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Are BYU and VCU "mid-majors" in college hoops
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bill dazzle Offline
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Post: #1
Are BYU and VCU "mid-majors" in college hoops
This debate always puzzles me.

CBS Sports' Jerry Palm fields a question from a poster who seemingly thinks Gonzaga is a "mid-major." Then Palm notes he recently chatted with somebody who characterized the Big East's Butler as a "mid-major."

Palm, to his credit, makes clear Gonzaga is a a major program. And he also notes he tries to steer clear of using the term mid-major. But then he classifies BYU and VCU as "mid-majors" (with which I strongly disagree). He also fails to make clear Dayton and San Diego State are major programs.

I have noted in the past that as a former college sports journalist (and still in the media) I continue to this day to occasionally hear people who say the Big East is not a power conference (which I feel is absurd) and that Gonzaga is a "mid-major" (equally absurd). They argue that if you are "not fully in the comprehensive and exclusive P5 club," you cannot be "partially of that club." I strongly disagree.

College basketball is very unlike college football. You can have a high-major program that is not a member of a P6 league (I put the Big East with the P5 in hoops). And Gonzaga, VCU, Dayton and at least 15 others have proved that.

Still, some folks don't see it that way. It baffles me.



https://www.cbssports.com/college-basket...rojection/

From the Palm piece:

Q: Excluding Gonzaga, San Diego State and Dayton, who are your top 5 mid-majors when it comes to chances for an at-large berth? — from @mikezor052588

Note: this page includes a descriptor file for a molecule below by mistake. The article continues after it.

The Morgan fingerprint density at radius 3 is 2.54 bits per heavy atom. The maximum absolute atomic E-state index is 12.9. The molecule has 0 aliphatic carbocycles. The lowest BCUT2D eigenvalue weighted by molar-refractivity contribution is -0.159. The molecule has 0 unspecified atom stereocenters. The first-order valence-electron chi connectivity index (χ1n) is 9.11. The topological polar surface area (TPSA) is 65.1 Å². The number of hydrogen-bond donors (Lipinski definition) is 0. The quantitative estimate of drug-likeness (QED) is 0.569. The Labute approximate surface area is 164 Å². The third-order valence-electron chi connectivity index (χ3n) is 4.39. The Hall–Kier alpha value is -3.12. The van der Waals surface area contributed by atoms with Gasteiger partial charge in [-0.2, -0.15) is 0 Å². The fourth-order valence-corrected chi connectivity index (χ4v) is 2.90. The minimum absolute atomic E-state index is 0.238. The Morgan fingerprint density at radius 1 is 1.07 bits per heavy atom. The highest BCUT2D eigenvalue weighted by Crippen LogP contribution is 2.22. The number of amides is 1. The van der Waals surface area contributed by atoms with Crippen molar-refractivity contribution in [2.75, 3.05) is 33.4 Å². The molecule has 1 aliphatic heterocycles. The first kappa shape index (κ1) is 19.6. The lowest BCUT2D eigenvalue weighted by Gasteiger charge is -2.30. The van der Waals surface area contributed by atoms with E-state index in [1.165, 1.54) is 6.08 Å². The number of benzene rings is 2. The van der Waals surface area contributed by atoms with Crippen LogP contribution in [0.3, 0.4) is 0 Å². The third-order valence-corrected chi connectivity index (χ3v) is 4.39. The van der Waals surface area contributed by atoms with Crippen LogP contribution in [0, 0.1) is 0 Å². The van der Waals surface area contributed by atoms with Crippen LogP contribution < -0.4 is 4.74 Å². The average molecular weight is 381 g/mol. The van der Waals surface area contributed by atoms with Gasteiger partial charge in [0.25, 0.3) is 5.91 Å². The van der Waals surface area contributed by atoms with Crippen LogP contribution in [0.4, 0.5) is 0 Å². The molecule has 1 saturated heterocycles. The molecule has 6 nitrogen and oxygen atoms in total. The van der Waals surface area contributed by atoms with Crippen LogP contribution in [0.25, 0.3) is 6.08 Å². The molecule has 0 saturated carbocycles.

A: Ah, my least favorite word in college basketball -- "Mid-major". I don't use it because it is too vaguely defined. For instance, someone I was talking to this past week referred to Butler as a mid-major. That's a tough sell. Yes, Butler was in the Horizon League not that long ago, but the Bulldogs are in the Big East now. Gonzaga is a major program in a non-major conference. The A-10 is often a multiple-bid league, but does not have the depth of quality like the major conferences.
(This post was last modified: 01-20-2020 10:18 PM by bill dazzle.)
01-20-2020 10:15 PM
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Garrettabc Offline
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Post: #2
RE: Are BYU and VCU "mid-majors" in college hoops
I found it hard to define “mid-major”.
01-20-2020 10:53 PM
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Kit-Cat Offline
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Post: #3
RE: Are BYU and VCU "mid-majors" in college hoops
The there levels to me are Power, Major and Mid-Major.

Power: P5 + BE
Major: G5 + A10/WCC/MVC?
Mid-Major: Everyone else.

I don't think the label mid-major is disrespectful but I do think low-major is. It doesn't matter when a team can come out of any conference and win a NCAA tournament game.

While the performance doesn't merit much right now if you compare the SBC to the OVC or ASun as a G5 spread from the Carolinas to Texas its on a different level. Second tier compared to the third tier situation.
01-20-2020 11:16 PM
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dbackjon Offline
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Post: #4
RE: Are BYU and VCU "mid-majors" in college hoops
(01-20-2020 11:16 PM)Kit-Cat Wrote:  The there levels to me are Power, Major and Mid-Major.

Power: P5 + BE
Major: G5 + A10/WCC/MVC?
Mid-Major: Everyone else.

I don't think the label mid-major is disrespectful but I do think low-major is. It doesn't matter when a team can come out of any conference and win a NCAA tournament game.